Most of us live our daily lives on autopilot. We have our own set routine and cram so much into our lives that we don't give much thought to our own well-being. A decade or so ago, if we asked others a simple question like, "How are you?" the standard response we expected to hear was "Fine."
In today’s technologically advanced, fast paced, vastly competitive and economically driven world, the answer to that question is more often than not, "Busy." Busy has become a permanent state of "normal" to a point that when we are not busy, something seems to be wrong.
Being busy, to a large extent, is acceptable as long as we are productive and are able to manage our stress levels. Stress, if not managed properly, can be life threatening.
According to the American Psychological Association, chronic stress is linked to the six leading causes of death, i.e. heart disease, cancer, lung ailments, accidents, cirrhosis of the liver and suicide. More than 75 percent of all physician office visits are for stress-related ailments and complaints.
What causes stress at the work place? Unreasonable deadlines, a toxic environment or fear of losing one’s job are some of the reasons people experience high stress levels at work.
Stress, if channeled properly, can help us focus, speed up our learning and memory as well as accelerate our output, giving us a competitive advantage over our peers. However, if our stress levels are unmanageable and are sustained over a long period of time, it can result in mental, emotional and physical damage.
The good news is that in order for us to manage our stress, we don't need to radically overhaul our lives. Small changes that are consistent and applied over a long period of time can make a great impact and reduce our stress levels drastically. Here are some quick tips to manage stress:
Heighten your sense of awareness: Being aware of ourselves and what thoughts we entertain is the first step towards managing stress. We need to "think about what we think."
Whilst we may not be able to choose what thoughts enter our minds, we have the power to choose what thoughts we entertain and what thoughts we dwell on.
Learning to be aware of our thoughts and having the power to choose them is life changing. One sure way of learning to become aware of our own thoughts is to start and end each day with gratitude. Most mornings, no matter how much of a rush I am in, I spend a few minutes "giving thanks" for all the blessings in my life and committing my day to wonderful things that lie ahead of me.
Be proactive instead of reactive: As soon as we recognize what triggers our stress levels, we need to create a "time out" before we respond or retaliate. This can be as simple as pausing and taking a deep breath several times or stepping out of the meeting room for a quick stroll or to grab some coffee.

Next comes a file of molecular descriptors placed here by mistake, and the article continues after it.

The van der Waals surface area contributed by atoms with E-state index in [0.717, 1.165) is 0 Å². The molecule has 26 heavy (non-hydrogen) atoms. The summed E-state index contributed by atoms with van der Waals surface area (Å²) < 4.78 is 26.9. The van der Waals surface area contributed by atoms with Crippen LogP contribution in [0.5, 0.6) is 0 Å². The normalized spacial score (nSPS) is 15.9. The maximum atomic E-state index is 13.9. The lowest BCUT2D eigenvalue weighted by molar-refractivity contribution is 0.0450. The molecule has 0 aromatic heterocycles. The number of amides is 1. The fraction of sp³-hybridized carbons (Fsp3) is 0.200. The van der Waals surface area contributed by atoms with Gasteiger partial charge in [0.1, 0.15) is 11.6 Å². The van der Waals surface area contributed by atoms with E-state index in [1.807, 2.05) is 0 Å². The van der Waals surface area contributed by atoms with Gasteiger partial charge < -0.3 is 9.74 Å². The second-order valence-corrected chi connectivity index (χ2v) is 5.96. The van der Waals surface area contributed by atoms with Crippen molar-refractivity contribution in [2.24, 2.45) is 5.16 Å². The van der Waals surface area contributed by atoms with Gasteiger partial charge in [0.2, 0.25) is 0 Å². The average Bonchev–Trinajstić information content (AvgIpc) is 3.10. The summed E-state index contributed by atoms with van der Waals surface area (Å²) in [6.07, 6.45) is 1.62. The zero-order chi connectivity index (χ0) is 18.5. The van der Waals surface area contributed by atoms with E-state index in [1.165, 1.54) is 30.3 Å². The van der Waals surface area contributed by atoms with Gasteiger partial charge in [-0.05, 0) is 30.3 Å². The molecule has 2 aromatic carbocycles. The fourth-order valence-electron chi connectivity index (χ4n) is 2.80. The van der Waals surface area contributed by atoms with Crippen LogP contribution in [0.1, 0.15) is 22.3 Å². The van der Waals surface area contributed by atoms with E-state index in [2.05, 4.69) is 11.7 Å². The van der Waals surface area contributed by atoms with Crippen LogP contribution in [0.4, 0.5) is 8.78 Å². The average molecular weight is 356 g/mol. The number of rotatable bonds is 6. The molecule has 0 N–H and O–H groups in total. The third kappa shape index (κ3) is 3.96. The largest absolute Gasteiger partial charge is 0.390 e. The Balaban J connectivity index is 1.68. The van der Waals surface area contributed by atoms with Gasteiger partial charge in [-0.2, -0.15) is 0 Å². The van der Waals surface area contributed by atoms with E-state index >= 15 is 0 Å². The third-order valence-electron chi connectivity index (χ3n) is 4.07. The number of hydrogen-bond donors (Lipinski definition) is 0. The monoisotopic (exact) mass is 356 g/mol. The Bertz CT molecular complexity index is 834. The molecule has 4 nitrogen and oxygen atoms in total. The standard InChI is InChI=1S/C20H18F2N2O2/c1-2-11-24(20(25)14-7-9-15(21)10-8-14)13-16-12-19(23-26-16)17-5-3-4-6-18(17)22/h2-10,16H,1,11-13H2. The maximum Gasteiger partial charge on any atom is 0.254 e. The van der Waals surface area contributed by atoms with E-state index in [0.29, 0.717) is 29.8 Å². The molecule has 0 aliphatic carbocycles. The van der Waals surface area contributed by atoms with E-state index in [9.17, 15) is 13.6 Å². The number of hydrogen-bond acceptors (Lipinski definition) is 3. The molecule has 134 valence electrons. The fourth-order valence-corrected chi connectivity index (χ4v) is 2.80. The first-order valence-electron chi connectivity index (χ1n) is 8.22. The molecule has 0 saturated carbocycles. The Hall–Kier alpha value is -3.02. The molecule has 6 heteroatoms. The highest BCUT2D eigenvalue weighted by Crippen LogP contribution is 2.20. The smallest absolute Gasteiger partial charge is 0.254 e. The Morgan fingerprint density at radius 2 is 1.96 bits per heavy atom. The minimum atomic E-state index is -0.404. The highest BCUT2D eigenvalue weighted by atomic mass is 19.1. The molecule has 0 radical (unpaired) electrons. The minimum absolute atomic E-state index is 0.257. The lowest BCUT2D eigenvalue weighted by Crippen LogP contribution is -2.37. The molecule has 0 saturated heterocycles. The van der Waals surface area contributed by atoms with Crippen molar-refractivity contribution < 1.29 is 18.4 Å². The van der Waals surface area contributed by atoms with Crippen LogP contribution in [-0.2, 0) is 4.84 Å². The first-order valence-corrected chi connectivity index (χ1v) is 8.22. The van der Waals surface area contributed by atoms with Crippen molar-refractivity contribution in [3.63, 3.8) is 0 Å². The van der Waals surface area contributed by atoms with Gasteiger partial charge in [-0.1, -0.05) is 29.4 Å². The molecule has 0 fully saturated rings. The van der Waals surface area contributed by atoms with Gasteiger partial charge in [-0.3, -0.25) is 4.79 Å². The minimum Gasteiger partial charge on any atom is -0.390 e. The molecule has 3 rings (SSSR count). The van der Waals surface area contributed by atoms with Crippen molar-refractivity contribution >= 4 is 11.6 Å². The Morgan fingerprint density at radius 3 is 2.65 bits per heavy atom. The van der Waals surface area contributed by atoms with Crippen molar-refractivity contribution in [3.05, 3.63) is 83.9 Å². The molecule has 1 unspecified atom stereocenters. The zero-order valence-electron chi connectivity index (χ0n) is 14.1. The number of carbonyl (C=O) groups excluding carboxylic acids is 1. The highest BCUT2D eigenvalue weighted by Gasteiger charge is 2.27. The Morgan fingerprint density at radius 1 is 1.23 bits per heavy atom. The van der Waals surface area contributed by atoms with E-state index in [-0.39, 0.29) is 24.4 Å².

Being reactive means not only have we have allowed negative thoughts to enter our minds, but we have also given power to them to control us. Recently, whilst working on a deal, I was caught off guard when one of my counterparts made a personal and negative comment. I knew I had a fraction of a second to decide how I was going to respond.
At that particular moment, I reminded myself that I was going to be rational and deal with the issue at hand and not be succumbed into his personal frustrations. The right response to a wrong question/statement can never be right.
We can never reason with an irrational person so it is better to preserve our own sanity and establish clear boundaries of what we will allow into our personal space.
Take charge of your body: Exercise not only produces endorphins, which are also known as "happy hormones," but it also gives us clarity of mind, reduces stress and strengthens our bodies, thereby giving us a stronger sense of self-esteem.
Many of the successful people in the world, such as Warren Buffet, Mark Cuban, Tim Cook, Oprah Winfrey, Richard Branson, Michelle Obama and countless others, find a way to incorporate some form of physical exercise into their daily routines. In addition to physical exercise, as the phrase goes, "eat well, live well." We are what we eat so we need to also be mindful of choosing foods that lift our mood instead of making us crash.
Do Things You Enjoy: Engage in extra-curricular activities outside of work to channel your positive energy and creativity. I personally enjoy writing, working out at the gym, baking and taking online courses that contribute to my personal growth and development.
Make an Impact: Contribute your time and/or money to your community or a cause that you feel passionate about. It can be anything from grooming young leaders to supporting a charity, teaching street kids or public speaking. I support a local charity and also speak in schools and universities as much as I can. Making an impact is not only a great act of kindness but it in turn contributes to our positive state of well-being.
Change things you can, if not change your attitude towards them: This is often easier said than done but ultimately, we only have two choices. If we can’t change things, we need to change our attitude towards them. Life is about mountain and valley experiences and we need to get through them both. Having the right attitude during those experiences will lighten the load and enrich our lives.
Take responsibility for your own well-being. The only one who will be with you throughout your life is YOU.
Meena Kumari Adnani is an inspirational writer on social media. Her writing can be found on Facebook under "Strong and Shine" or on Instagram @strongandshine. She is also THE executive vice president of content development and business affairs at First Media.